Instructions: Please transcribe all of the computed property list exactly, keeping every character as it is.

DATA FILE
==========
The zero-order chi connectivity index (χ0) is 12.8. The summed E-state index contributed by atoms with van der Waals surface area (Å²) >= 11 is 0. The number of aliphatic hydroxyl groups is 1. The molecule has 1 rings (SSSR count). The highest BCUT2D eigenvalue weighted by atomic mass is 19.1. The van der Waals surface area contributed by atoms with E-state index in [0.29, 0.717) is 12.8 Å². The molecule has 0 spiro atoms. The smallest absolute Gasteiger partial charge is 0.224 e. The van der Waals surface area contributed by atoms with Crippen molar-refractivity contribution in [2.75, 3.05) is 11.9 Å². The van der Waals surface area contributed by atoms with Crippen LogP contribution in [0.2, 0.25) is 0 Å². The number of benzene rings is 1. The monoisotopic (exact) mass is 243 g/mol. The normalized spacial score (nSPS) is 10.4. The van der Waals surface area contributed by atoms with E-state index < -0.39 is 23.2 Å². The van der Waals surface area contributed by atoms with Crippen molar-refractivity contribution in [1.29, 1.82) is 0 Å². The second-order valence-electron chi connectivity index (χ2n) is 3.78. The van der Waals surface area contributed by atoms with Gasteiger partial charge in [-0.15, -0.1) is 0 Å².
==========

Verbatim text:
The zero-order chi connectivity index (χ0) is 12.8. The summed E-state index contributed by atoms with van der Waals surface area (Å²) >= 11 is 0. The number of aliphatic hydroxyl groups is 1. The molecule has 1 rings (SSSR count). The highest BCUT2D eigenvalue weighted by atomic mass is 19.1. The van der Waals surface area contributed by atoms with E-state index in [0.29, 0.717) is 12.8 Å². The molecule has 0 spiro atoms. The smallest absolute Gasteiger partial charge is 0.224 e. The van der Waals surface area contributed by atoms with Crippen molar-refractivity contribution in [2.75, 3.05) is 11.9 Å². The van der Waals surface area contributed by atoms with Crippen LogP contribution in [0.2, 0.25) is 0 Å². The number of benzene rings is 1. The monoisotopic (exact) mass is 243 g/mol. The normalized spacial score (nSPS) is 10.4. The van der Waals surface area contributed by atoms with E-state index < -0.39 is 23.2 Å². The van der Waals surface area contributed by atoms with Crippen molar-refractivity contribution in [1.29, 1.82) is 0 Å². The second-order valence-electron chi connectivity index (χ2n) is 3.78. The van der Waals surface area contributed by atoms with Gasteiger partial charge in [-0.15, -0.1) is 0 Å².